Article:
Shooting The Messengers
So, what guides a journalist's decisions in these unlovely places? The frequently repeated maxim that "no story is worth dying for" rings a little hollow. The awkward truth is that, in this field, personal bravery is simultaneously discouraged and rewarded. [more inside]
posted by the man of twists and turns
on Jul 13, 2013 -
10b Photography has established itself as one of the world’s leading digital darkrooms, handling post-production for scores of award-winning photojournalists who trust that the company knows where to draw the line between processing and manipulation. [...] 10b is quick to point out that it is not a retouching firm. The term is often associated with Photoshop experts, who are hired to alter the look and shape of fashion icons, for example. So when it comes to defining Palmisano's role, it can get tricky. Post-processing in the digital age.
posted by shakespeherian
on Dec 21, 2011 -
The Price of Sex: Women Speak
Since the collapse of communism in 1989, millions of former Soviet bloc residents have migrated abroad, looking for opportunities. These waves of migration breathed life into one of the oldest yet darkest criminal enterprises--the trafficking of human beings into sexual slavery. Hundreds of thousands of Eastern European women have been sold into prostitution. Photojournalist Mimi Chakarova, a Bulgarian who immigrated to the United States in 1990, has documented their journeys from villages in Moldova to the streets of Turkey and nightclubs in Dubai--where prostitution is an equation of supply, demand and desperation.
posted by autoclavicle
on Nov 4, 2009 -
"It is a scene from which many of us would naturally recoil, or at least avert our eyes: a grievously injured young man, fallen on a rough patch of earth; his open-mouthed and unseeing stare registering — who can know what? — horror or fear or shock; being tended desperately by two companions in what are the first moments of the final hours of his life."
The New York Times' Lens Blog explores the circumstances and consequences
of the Associated Press releasing Julie Jacobsen's photo depicting Lance Cpl. Joshua M. Bernard after he was struck by a rocket-propelled grenade in a Taliban ambush. [more inside]
posted by heeeraldo
on Sep 4, 2009 -
The Carolina Photojournalism Workshop was founded in 2004. Each year a small group of UNC multimedia students travel to a different part of the state to produce a web documentary. 2008
: Cape Fear to Down Here, 2007
: Smoky Mountain Stories, 2006
: Stories from the Crystal Coast, 2005
: Highlands, NC, 2004
: Changing Wetlands Changing Ways.
posted by netbros
on May 8, 2009 -
is a bi-annual online photo magazine presenting new work of photographers from around the world. Lunatic offers the opportunity to photographers to promote original stories, images, and photojournalism. (Issue1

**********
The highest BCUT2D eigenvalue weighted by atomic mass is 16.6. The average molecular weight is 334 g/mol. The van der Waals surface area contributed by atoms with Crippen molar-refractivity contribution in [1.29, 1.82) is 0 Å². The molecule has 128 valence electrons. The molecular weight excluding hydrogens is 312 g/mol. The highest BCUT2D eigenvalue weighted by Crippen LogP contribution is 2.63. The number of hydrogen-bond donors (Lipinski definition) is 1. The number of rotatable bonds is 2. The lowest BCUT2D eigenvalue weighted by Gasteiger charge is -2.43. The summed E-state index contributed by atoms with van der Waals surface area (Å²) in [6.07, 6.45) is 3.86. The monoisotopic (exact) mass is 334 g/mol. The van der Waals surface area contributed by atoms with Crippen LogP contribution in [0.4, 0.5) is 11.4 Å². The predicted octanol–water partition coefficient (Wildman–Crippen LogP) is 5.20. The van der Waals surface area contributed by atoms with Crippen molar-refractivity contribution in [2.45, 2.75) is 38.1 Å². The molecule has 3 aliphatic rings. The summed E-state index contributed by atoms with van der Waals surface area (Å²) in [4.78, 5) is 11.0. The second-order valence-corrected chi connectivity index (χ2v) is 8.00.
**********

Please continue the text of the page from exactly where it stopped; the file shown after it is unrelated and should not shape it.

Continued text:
posted by netbros
on Jan 28, 2009 -
Charlotte Observer photographer Patrick Schneider has been fired.
After a 2003 incident
in which the North Carolina Press Association stripped him of his awards for three pictures (before and after can be seen here
) the Observer has fired Schneider over the alteration of this
image. The question remains among photojournalists: is it unethical
to alter a photo in such a way that it more closely resembles what the eye saw and the camera is unable to capture, or is this a deceptive practice that damages the public's trust?
posted by TheGoldenOne
on Jul 28, 2006 -
Wrestling with Diane Arbus
"She set up no lights, just pulled out her Rolleiflex, which was half as big as she was, checked the aperture and the exposure, and tested the flash. Then she asked me to lie on the bed, flat on my back on the shabby counterpane.
I did as I was told. Clutching the camera she climbed on to the bed and straddled me, moving up until she was kneeling with a knee on both sides of my chest. She held the Rolleiflex at waist height with the lens right in my face. She bent her head to look through the viewfinder on top of the camera, and waited".
posted by matteo
on Oct 8, 2005 -
Looting vs Finding
Chris Graythen, an AFP photographer in New Orleans (skip down to his post) who shot the photo of two white people "finding" goods in the floodwaters, defends his caption. "These people were not ducking into a store and busting down windows to get electronics. They picked up bread and cokes that were floating in the water." Meanwhile, the editor for the photog of the "looting" image says that he actually saw the looting occur
. "'He saw the person go into the shop and take the goods,' Stokes said, 'and that's why he wrote 'looting' in the caption.'"
posted by Brian James
on Sep 1, 2005 -
a photo journalist blogs on the conditions in Haiti. No photos yet.
The place is awash with drug money, probably on both sides - Philippe is the former police chief of a town where i've heard reports of people walking down the streets with suitcases full of money, probably not sourced from shaking down shoe cleaners. The chimeres that searched us on the way down from Saint Marc a few days ago were clearly high on some upper, i'd guess coke, amphetamines or both, or maybe crack.
posted by Tryptophan-5ht
on Feb 27, 2004 -
is an "experiment in randomized photojournalism." Unfortunately, it doesn't have the bombardment value that My Left Asscheek
(hee!) did, which strangely enough, they bought. Or, maybe
, it just made for a great "press release" title.
posted by Su
on Jun 20, 2002 -